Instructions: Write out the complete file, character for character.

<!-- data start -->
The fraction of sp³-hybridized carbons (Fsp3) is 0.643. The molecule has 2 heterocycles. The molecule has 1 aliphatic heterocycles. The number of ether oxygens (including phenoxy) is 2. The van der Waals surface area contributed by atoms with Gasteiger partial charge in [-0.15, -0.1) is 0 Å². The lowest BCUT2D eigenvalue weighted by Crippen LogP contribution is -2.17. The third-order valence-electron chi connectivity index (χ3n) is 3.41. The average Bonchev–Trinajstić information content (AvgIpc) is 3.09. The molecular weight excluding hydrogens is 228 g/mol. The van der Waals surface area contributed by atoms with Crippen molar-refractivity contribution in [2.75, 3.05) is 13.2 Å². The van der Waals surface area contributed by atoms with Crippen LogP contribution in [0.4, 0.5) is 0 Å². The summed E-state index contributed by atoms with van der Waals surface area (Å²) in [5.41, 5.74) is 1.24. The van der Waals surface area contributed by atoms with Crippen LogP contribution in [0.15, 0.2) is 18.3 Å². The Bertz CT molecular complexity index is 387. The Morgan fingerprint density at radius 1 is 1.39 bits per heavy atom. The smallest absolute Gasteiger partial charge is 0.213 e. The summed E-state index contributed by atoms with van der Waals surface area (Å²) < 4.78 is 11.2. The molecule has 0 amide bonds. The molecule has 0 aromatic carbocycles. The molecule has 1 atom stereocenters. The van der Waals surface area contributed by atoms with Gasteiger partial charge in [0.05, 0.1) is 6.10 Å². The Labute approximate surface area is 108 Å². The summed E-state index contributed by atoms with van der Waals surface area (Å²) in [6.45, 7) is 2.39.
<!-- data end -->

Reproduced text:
The fraction of sp³-hybridized carbons (Fsp3) is 0.643. The molecule has 2 heterocycles. The molecule has 1 aliphatic heterocycles. The number of ether oxygens (including phenoxy) is 2. The van der Waals surface area contributed by atoms with Gasteiger partial charge in [-0.15, -0.1) is 0 Å². The lowest BCUT2D eigenvalue weighted by Crippen LogP contribution is -2.17. The third-order valence-electron chi connectivity index (χ3n) is 3.41. The average Bonchev–Trinajstić information content (AvgIpc) is 3.09. The molecular weight excluding hydrogens is 228 g/mol. The van der Waals surface area contributed by atoms with Crippen molar-refractivity contribution in [2.75, 3.05) is 13.2 Å². The van der Waals surface area contributed by atoms with Crippen LogP contribution in [0.4, 0.5) is 0 Å². The summed E-state index contributed by atoms with van der Waals surface area (Å²) in [5.41, 5.74) is 1.24. The van der Waals surface area contributed by atoms with Crippen LogP contribution in [0.15, 0.2) is 18.3 Å². The Bertz CT molecular complexity index is 387. The Morgan fingerprint density at radius 1 is 1.39 bits per heavy atom. The smallest absolute Gasteiger partial charge is 0.213 e. The summed E-state index contributed by atoms with van der Waals surface area (Å²) < 4.78 is 11.2. The molecule has 0 amide bonds. The molecule has 0 aromatic carbocycles. The molecule has 1 atom stereocenters. The van der Waals surface area contributed by atoms with Gasteiger partial charge in [0.05, 0.1) is 6.10 Å². The Labute approximate surface area is 108 Å². The summed E-state index contributed by atoms with van der Waals surface area (Å²) in [6.45, 7) is 2.39.